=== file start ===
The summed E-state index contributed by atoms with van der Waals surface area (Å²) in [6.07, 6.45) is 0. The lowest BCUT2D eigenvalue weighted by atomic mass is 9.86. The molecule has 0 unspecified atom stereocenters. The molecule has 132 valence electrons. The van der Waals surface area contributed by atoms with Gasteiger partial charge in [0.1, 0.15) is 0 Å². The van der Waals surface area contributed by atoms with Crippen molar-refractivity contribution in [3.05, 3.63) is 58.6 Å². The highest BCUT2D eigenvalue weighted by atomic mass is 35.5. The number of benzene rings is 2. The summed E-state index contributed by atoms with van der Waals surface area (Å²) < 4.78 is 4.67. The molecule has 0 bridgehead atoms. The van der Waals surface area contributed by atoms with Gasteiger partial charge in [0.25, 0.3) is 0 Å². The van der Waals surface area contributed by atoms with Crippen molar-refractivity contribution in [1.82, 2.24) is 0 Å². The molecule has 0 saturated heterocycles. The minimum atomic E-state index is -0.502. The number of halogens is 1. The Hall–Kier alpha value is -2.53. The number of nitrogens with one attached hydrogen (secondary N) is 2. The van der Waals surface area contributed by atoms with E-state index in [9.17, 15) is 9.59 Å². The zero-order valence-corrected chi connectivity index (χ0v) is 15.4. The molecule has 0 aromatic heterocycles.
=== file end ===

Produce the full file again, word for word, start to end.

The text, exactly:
The summed E-state index contributed by atoms with van der Waals surface area (Å²) in [6.07, 6.45) is 0. The lowest BCUT2D eigenvalue weighted by atomic mass is 9.86. The molecule has 0 unspecified atom stereocenters. The molecule has 132 valence electrons. The van der Waals surface area contributed by atoms with Gasteiger partial charge in [0.1, 0.15) is 0 Å². The van der Waals surface area contributed by atoms with Crippen molar-refractivity contribution in [3.05, 3.63) is 58.6 Å². The highest BCUT2D eigenvalue weighted by atomic mass is 35.5. The number of benzene rings is 2. The summed E-state index contributed by atoms with van der Waals surface area (Å²) < 4.78 is 4.67. The molecule has 0 bridgehead atoms. The van der Waals surface area contributed by atoms with Gasteiger partial charge in [0.25, 0.3) is 0 Å². The van der Waals surface area contributed by atoms with Crippen molar-refractivity contribution in [1.82, 2.24) is 0 Å². The molecule has 0 saturated heterocycles. The minimum atomic E-state index is -0.502. The number of halogens is 1. The Hall–Kier alpha value is -2.53. The number of nitrogens with one attached hydrogen (secondary N) is 2. The van der Waals surface area contributed by atoms with E-state index in [9.17, 15) is 9.59 Å². The zero-order valence-corrected chi connectivity index (χ0v) is 15.4. The molecule has 0 aromatic heterocycles.